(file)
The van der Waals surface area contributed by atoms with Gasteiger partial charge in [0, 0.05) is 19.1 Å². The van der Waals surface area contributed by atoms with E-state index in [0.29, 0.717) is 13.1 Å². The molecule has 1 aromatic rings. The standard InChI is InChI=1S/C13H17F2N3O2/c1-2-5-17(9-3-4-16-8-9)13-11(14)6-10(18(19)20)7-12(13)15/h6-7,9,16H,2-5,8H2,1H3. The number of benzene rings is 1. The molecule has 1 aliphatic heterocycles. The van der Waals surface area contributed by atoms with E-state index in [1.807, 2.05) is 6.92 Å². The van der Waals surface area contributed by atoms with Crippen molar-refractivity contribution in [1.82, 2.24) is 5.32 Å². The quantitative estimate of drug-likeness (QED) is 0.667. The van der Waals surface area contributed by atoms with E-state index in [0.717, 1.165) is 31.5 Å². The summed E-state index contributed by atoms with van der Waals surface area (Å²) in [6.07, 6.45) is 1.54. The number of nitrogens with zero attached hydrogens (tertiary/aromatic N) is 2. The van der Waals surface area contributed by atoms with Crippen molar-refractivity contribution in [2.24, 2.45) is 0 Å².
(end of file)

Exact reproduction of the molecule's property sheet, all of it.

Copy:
The van der Waals surface area contributed by atoms with Gasteiger partial charge in [0, 0.05) is 19.1 Å². The van der Waals surface area contributed by atoms with E-state index in [0.29, 0.717) is 13.1 Å². The molecule has 1 aromatic rings. The standard InChI is InChI=1S/C13H17F2N3O2/c1-2-5-17(9-3-4-16-8-9)13-11(14)6-10(18(19)20)7-12(13)15/h6-7,9,16H,2-5,8H2,1H3. The number of benzene rings is 1. The molecule has 1 aliphatic heterocycles. The van der Waals surface area contributed by atoms with E-state index in [1.807, 2.05) is 6.92 Å². The van der Waals surface area contributed by atoms with Crippen molar-refractivity contribution in [1.82, 2.24) is 5.32 Å². The quantitative estimate of drug-likeness (QED) is 0.667. The van der Waals surface area contributed by atoms with E-state index in [0.717, 1.165) is 31.5 Å². The summed E-state index contributed by atoms with van der Waals surface area (Å²) in [6.07, 6.45) is 1.54. The number of nitrogens with zero attached hydrogens (tertiary/aromatic N) is 2. The van der Waals surface area contributed by atoms with Crippen molar-refractivity contribution in [2.24, 2.45) is 0 Å².